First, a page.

86.8 F
Cruz Bay
Monday, July 22, 2024
HomeNewsArchives@School: Mimi Roller

@School: Mimi Roller

Jan. 27, 2008 — Mimi Roller is a young woman with a clear goal: She wants to represent the U.S. Virgin Islands at the 2008 Olympics in China sailing on a Laser Radial.
"New Zealand is the next qualifying regatta," says the 16-year-old St. John resident.
She's off to Auckland, New Zealand with her father, Hugo Roller II, and Florida-based coach, Brett Davis, for almost a month in March in hopes of getting one of the eight spots left for Olympic teams.
If she doesn't qualify the Virgin Islands that way, the V.I. Sailing Association will apply for wild-card status for her. This slot goes to countries that don't already have representation.
"Hopefully I'm able to go," she says.
However, Roller faces challenges because she only weighs 125 pounds. Most women sailing Laser Radials hit the scales at 150 pounds, which means they have the edge when it comes to windy conditions.
Auckland is windy, but China is known for its light winds Roller says. She hopes her prowess in light winds will be a factor when the decisionmakers consider the Virgin Islands' request for an entry.
Roller has been heading in this direction for the past several years, flying off to hone her skills at regattas in such far-flung places as Cartagena, Colombia, Rio de Janeiro, Brazil, Cascas and Portugal, as well as locations all over the mainland. After she returns from New Zealand, she'll go to Puerto Rico for another regatta and then to the Laser Mid-Winters East in Clearwater, Fla., for yet another regatta.
She learned to sail with her brother Hugo III, 18 and also an Antilles senior, when the two took classes at the St. John Kids and the Sea program. Initially she wasn't keen on sailing, but once her brother started winning races she decided to give it another try.
"I started going to regattas, and they were so much fun," she says.
As she gets ready for New Zealand, she's staying in shape by going to the gym and sailing at the St. Thomas Yacht Club after she finishes classes at Antilles School on St. Thomas.
Trekking off every day to St. Thomas from Coral Bay for her senior year makes for a very busy day. Roller says she's up at 5 a.m. and doesn't get home until 7 p.m.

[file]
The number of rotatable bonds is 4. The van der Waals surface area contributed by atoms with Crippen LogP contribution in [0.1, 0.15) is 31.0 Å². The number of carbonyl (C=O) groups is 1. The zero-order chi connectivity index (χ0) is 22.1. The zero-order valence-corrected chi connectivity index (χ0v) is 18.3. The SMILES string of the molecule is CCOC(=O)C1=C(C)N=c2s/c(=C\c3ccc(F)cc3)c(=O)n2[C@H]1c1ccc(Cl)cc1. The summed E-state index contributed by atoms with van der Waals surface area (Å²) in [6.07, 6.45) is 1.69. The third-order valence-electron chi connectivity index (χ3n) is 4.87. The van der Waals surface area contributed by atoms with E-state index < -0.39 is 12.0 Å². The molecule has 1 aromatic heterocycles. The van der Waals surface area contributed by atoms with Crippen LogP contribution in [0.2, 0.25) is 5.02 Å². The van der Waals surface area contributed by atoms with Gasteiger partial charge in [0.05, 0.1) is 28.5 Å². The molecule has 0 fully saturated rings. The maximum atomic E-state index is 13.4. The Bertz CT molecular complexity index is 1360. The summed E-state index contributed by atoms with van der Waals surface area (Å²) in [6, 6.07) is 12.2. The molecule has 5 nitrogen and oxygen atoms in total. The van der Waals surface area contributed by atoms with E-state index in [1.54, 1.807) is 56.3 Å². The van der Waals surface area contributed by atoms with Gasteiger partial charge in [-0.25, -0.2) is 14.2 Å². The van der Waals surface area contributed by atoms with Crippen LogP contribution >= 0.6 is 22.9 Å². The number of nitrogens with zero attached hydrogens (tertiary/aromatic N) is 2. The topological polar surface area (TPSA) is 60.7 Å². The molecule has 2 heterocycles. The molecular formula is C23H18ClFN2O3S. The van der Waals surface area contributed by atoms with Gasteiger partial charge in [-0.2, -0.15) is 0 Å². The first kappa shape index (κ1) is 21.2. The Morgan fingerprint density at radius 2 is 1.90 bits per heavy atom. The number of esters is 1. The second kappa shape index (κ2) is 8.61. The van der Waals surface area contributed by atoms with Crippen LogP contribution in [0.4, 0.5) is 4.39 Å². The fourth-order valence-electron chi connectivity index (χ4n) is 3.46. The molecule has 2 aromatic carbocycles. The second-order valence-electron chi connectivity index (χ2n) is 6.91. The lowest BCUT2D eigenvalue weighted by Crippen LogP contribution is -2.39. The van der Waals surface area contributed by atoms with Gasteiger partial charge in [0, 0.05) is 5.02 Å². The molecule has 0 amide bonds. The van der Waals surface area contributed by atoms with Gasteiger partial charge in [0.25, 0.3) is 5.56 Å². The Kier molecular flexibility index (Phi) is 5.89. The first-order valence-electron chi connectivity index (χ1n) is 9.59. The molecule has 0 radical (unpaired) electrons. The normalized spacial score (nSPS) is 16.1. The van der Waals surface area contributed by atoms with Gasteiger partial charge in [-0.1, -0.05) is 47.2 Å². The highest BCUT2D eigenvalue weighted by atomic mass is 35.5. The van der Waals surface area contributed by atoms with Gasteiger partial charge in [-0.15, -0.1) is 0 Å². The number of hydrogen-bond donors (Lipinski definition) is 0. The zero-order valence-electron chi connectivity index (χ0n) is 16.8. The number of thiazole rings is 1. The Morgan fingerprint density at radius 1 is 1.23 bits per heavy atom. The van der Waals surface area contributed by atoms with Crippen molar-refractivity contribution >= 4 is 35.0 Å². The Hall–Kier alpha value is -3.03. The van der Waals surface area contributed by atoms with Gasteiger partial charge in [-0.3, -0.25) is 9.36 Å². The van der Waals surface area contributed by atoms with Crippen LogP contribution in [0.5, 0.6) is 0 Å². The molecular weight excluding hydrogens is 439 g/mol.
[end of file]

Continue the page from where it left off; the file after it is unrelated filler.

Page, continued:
While traveling to St. Thomas for school is definitely a challenge, traveling is the part she likes best about sailing.
"It's so much fun to go to different countries," she says. "I make many different friends, and there's always good shopping."
She also likes the sailing because it focuses her mind and allows her to set goals.
Going to college is another goal. Roller says she has applied to Yale University, Harvard University, Boston College, Tufts University, Bowdoin College and St. Mary's College of Maryland. If she doesn't get accepted by any of these, she'll apply to the College of Charleston.
"Yale is my first choice," she says.
She's not sure what she plans to study.
"I love art, so it may be a minor, but I always liked to write, and psychology and sociology are interesting," she says. Since she won't have to declare a major initially, she'll have time to decide.
Roller also finds her advanced-placement environmental-science class at Antilles in interesting, so that may be an option.
She's no stranger to New Haven, Conn., where Yale is located. Roller was born there when her parents headed north to be near her father's parents for her birth.
Her parents own Coral Bay Gardens, a plant nursery. Her mother, Josephine Roller, is best known for her organic greens sold at grocery stores and served in salads at restaurants around the islands.
"I'm just so proud," Josephine says. "It gives me a lot of strength when your kids do well."
Back Talk Share your reaction to this news with other Source readers. Please include headline, your name and city and state/country or island where you reside.

Print Friendly, PDF & Email
Keeping our community informed is our top priority.
If you have a news tip to share, please call or text us at 340-228-8784.

Support local + independent journalism in the U.S. Virgin Islands

Unlike many news organizations, we haven't put up a paywall – we want to keep our journalism as accessible as we can. Our independent journalism costs time, money and hard work to keep you informed, but we do it because we believe that it matters. We know that informed communities are empowered ones. If you appreciate our reporting and want to help make our future more secure, please consider donating.